Submitted to: IAEA/FAO Final Research Coordination Meeting on Irradiation as a Phytosanitary Treatment for Food and Agricultural Comodities Proceedings
Publication Type: Proceedings
Publication Acceptance Date: 8/15/2003
Publication Date: 11/20/2004
Citation: Follett, P.A. 2004. Summary of the coordinated research project.. IAEA/FAO Final Research Coordination Meeting on Irradiation as a Phytosanitary Treatment for Food and Agricultural Comodities Proceedings, Vienna, IAEA-Techdoc 1427.
Interpretive Summary: Abstract only.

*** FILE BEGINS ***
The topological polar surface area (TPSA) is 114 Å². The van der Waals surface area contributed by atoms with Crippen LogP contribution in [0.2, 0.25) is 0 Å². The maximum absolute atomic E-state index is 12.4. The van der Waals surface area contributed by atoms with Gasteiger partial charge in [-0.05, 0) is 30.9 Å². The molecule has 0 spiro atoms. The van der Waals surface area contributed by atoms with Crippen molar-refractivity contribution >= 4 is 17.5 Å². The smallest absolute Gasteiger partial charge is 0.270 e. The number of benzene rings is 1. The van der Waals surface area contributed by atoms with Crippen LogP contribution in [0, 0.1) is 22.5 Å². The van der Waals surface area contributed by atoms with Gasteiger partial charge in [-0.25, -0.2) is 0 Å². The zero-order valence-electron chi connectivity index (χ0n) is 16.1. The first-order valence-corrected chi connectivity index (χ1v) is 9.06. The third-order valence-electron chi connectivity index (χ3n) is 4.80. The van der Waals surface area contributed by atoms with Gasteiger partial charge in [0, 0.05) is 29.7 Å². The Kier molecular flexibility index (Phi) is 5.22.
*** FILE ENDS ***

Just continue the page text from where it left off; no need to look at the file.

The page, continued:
Technical Abstract: In total, the participants conducted research on 28 important quarantine pests. The CRP produced a number of 'firsts' in the application of irradiation for control of regulatory insect and mite pests. The first large-scale confirmatory tests for several non-fruit fly pests (e.g. codling moth) were reported. The group reported several extensive studies on the response of mites to irradiation, including the first ever study of an eriophyid mite. The methodologies developed to handle these tiny pests are a significant achievement, and the doses found for the different developmental stages of mites are important new findings. In one case a combination treatment using irradiation and low temperature was developed for the false red mite, Brevipalpus chilensis, under commercial conditions. The first commercial shipment of cut flowers using irradiation as part of a quarantine treatment was successfully completed between Thailand and Australia. The treatment combined irradiation with a chemical dip and cold storage to control thrips in Dendrobium orchids. Several packaging materials were identified that prevent reinfestation of pistachios and dates by Indianmeal moth and sawtoothed grain beetle. One of the projects resulted in the first approval and commercial use of irradiation against a non-fruit fly pest (sweetpotato weevil), and another project produced an approved irradiation treatment for the mango seed weevil, a non-fruit fly pest of international importance. The mango seed weevil irradiation treatment was significant because limited data were used to establish a conservative dose of 300 Gy.